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How Google Remarketing Just Got Even More Remarkable

by Adam Kreitman

Imagine walking into a pet store one weekend to find an assortment of heart-meltingly cute puppies up for adoption. You’re very tempted to bring one home with you but manage to get out of the store with just the package of fish food you originally came in for.

You move onto to other things and put the puppies out of your mind. But, as you drive around town, you start to notice every billboard and bus stop you drive by turns into an ad for that pet shop. And those sad puppy eyes are looking at you wherever you go practically begging you to adopt her.

Pretty powerful marketing strategy, right?

Well, as great as it would be for that pet shop, you can’t pull that off on billboards and bus stops. But you can pull that off for your business online by using remarketing.

Lost and gone forever?

You do the heavy lifting to drive quality traffic to your site through SEO, PPC, email marketing, etc. But most of those people don’t convert. They get distracted. They’re not quite ready to make a decision at the time. Or they otherwise leave your site never to be heard from again.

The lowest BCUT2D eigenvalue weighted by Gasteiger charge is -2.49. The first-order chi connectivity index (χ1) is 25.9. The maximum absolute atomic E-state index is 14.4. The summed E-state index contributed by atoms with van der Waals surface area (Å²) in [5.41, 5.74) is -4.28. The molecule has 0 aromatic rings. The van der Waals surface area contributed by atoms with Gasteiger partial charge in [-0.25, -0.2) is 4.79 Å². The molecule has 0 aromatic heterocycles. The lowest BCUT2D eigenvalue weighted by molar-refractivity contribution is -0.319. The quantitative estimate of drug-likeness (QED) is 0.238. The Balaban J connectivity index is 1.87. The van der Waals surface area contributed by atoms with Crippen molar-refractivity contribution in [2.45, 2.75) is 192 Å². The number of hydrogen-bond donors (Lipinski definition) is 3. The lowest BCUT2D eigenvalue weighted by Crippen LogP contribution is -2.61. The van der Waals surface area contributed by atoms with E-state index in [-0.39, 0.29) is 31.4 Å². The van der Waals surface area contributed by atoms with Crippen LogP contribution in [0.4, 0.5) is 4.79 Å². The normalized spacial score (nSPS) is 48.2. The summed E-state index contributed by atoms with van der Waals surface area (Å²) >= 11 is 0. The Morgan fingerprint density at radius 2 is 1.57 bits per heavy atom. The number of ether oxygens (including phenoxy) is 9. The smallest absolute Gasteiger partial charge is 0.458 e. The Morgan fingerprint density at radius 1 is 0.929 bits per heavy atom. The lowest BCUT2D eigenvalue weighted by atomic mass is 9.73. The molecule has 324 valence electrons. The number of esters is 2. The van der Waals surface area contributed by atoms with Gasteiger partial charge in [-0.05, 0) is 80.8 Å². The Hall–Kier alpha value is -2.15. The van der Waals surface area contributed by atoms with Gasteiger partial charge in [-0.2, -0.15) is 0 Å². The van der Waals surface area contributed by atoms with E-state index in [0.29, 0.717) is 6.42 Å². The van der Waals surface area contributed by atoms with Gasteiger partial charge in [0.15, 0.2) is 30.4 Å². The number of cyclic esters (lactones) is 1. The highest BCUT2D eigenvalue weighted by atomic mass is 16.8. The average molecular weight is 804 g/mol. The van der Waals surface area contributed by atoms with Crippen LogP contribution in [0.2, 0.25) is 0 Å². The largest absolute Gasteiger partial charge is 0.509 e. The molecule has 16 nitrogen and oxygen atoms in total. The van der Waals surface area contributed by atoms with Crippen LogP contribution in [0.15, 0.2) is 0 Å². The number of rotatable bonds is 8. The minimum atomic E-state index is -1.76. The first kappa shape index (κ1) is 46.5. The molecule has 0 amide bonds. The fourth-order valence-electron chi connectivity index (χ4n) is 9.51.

Remarketing, available through Google AdWords, lets you target those “warm” prospects who left your site without converting and gives you the opportunity to get them back.

Here’s how it works:

Site visitors (no matter whether they come from AdWords ads or any other traffic source) get a little cookie placed on their computer based on the page(s) of your site they visit. When they leave your site, you can potentially have your text, image or video ads show up on any site they then visit that displays Google ads.

Until now, you created groups (known as audiences) based on what page(s) someone visits on your site.

So, for example, if you’re selling Digital SLRs, you can create an audience of people who’ve visited Canon-related pages on your site and run Canon focused ads to them through remarketing.